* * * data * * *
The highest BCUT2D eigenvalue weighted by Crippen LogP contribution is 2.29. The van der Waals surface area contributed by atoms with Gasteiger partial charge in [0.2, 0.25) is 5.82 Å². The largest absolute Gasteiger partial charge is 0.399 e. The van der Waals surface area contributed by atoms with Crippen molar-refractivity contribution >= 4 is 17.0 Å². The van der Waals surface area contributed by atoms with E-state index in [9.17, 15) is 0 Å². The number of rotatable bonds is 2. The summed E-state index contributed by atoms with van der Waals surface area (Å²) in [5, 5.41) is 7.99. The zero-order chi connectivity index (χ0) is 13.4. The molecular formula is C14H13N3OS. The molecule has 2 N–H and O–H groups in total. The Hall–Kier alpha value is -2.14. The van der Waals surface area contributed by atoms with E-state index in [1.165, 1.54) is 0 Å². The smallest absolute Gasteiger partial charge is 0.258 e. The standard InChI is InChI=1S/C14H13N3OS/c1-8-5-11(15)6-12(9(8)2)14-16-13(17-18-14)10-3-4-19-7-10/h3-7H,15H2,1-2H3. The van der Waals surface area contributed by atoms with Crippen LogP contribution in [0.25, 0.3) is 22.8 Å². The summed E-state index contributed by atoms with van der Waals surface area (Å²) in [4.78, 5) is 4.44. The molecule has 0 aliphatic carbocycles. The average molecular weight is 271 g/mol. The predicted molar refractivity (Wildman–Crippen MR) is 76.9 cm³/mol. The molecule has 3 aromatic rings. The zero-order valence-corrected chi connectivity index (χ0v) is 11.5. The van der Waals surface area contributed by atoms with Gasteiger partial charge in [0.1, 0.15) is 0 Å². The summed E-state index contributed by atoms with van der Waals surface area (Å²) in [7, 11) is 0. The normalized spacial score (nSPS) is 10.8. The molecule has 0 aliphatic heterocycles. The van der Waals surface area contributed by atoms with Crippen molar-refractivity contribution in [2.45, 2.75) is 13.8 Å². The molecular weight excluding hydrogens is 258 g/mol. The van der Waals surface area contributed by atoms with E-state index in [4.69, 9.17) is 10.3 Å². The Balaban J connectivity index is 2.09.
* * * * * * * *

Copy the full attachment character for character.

The highest BCUT2D eigenvalue weighted by Crippen LogP contribution is 2.29. The van der Waals surface area contributed by atoms with Gasteiger partial charge in [0.2, 0.25) is 5.82 Å². The largest absolute Gasteiger partial charge is 0.399 e. The van der Waals surface area contributed by atoms with Crippen molar-refractivity contribution >= 4 is 17.0 Å². The van der Waals surface area contributed by atoms with E-state index in [9.17, 15) is 0 Å². The number of rotatable bonds is 2. The summed E-state index contributed by atoms with van der Waals surface area (Å²) in [5, 5.41) is 7.99. The zero-order chi connectivity index (χ0) is 13.4. The molecular formula is C14H13N3OS. The molecule has 2 N–H and O–H groups in total. The Hall–Kier alpha value is -2.14. The van der Waals surface area contributed by atoms with E-state index in [1.165, 1.54) is 0 Å². The smallest absolute Gasteiger partial charge is 0.258 e. The standard InChI is InChI=1S/C14H13N3OS/c1-8-5-11(15)6-12(9(8)2)14-16-13(17-18-14)10-3-4-19-7-10/h3-7H,15H2,1-2H3. The van der Waals surface area contributed by atoms with Crippen LogP contribution in [0.25, 0.3) is 22.8 Å². The summed E-state index contributed by atoms with van der Waals surface area (Å²) in [4.78, 5) is 4.44. The molecule has 0 aliphatic carbocycles. The average molecular weight is 271 g/mol. The predicted molar refractivity (Wildman–Crippen MR) is 76.9 cm³/mol. The molecule has 3 aromatic rings. The zero-order valence-corrected chi connectivity index (χ0v) is 11.5. The van der Waals surface area contributed by atoms with Gasteiger partial charge in [0.1, 0.15) is 0 Å². The summed E-state index contributed by atoms with van der Waals surface area (Å²) in [7, 11) is 0. The normalized spacial score (nSPS) is 10.8. The molecule has 0 aliphatic heterocycles. The van der Waals surface area contributed by atoms with Crippen molar-refractivity contribution in [2.45, 2.75) is 13.8 Å². The molecular weight excluding hydrogens is 258 g/mol. The van der Waals surface area contributed by atoms with E-state index in [4.69, 9.17) is 10.3 Å². The Balaban J connectivity index is 2.09.